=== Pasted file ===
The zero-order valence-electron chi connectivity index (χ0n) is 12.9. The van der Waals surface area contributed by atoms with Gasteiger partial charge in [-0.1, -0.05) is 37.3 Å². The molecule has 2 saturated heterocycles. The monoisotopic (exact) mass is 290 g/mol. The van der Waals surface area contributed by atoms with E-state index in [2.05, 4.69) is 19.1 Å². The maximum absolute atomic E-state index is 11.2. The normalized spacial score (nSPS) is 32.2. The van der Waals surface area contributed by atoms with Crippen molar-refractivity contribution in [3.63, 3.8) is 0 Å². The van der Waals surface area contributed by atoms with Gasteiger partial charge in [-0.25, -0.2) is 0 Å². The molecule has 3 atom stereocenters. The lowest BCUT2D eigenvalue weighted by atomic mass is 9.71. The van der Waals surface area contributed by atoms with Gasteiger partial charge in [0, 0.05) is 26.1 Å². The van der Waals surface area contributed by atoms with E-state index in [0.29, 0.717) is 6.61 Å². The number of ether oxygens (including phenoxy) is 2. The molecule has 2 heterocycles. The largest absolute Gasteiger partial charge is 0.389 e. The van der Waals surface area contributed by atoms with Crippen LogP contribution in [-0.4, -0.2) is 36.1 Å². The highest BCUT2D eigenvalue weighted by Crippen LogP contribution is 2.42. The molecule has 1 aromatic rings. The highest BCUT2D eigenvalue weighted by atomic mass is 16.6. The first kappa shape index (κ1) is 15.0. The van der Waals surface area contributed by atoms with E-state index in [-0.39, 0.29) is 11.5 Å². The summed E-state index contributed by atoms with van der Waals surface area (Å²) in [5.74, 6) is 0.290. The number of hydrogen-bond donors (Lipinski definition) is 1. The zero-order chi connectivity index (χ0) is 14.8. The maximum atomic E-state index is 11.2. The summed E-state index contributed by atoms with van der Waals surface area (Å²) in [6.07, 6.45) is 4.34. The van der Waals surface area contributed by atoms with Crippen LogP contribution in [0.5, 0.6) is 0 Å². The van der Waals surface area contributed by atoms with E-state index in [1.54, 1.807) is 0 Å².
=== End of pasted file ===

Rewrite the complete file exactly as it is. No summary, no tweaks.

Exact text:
The zero-order valence-electron chi connectivity index (χ0n) is 12.9. The van der Waals surface area contributed by atoms with Gasteiger partial charge in [-0.1, -0.05) is 37.3 Å². The molecule has 2 saturated heterocycles. The monoisotopic (exact) mass is 290 g/mol. The van der Waals surface area contributed by atoms with E-state index in [2.05, 4.69) is 19.1 Å². The maximum absolute atomic E-state index is 11.2. The normalized spacial score (nSPS) is 32.2. The van der Waals surface area contributed by atoms with Crippen molar-refractivity contribution in [3.63, 3.8) is 0 Å². The van der Waals surface area contributed by atoms with Gasteiger partial charge in [-0.25, -0.2) is 0 Å². The molecule has 3 atom stereocenters. The lowest BCUT2D eigenvalue weighted by atomic mass is 9.71. The van der Waals surface area contributed by atoms with Gasteiger partial charge in [0, 0.05) is 26.1 Å². The van der Waals surface area contributed by atoms with E-state index in [0.29, 0.717) is 6.61 Å². The number of ether oxygens (including phenoxy) is 2. The molecule has 2 heterocycles. The largest absolute Gasteiger partial charge is 0.389 e. The van der Waals surface area contributed by atoms with Crippen LogP contribution in [-0.4, -0.2) is 36.1 Å². The highest BCUT2D eigenvalue weighted by Crippen LogP contribution is 2.42. The molecule has 1 aromatic rings. The highest BCUT2D eigenvalue weighted by atomic mass is 16.6. The first kappa shape index (κ1) is 15.0. The van der Waals surface area contributed by atoms with E-state index in [-0.39, 0.29) is 11.5 Å². The summed E-state index contributed by atoms with van der Waals surface area (Å²) in [5.74, 6) is 0.290. The number of hydrogen-bond donors (Lipinski definition) is 1. The zero-order chi connectivity index (χ0) is 14.8. The maximum atomic E-state index is 11.2. The summed E-state index contributed by atoms with van der Waals surface area (Å²) in [6.07, 6.45) is 4.34. The van der Waals surface area contributed by atoms with Crippen LogP contribution in [0.5, 0.6) is 0 Å². The van der Waals surface area contributed by atoms with E-state index in [1.54, 1.807) is 0 Å².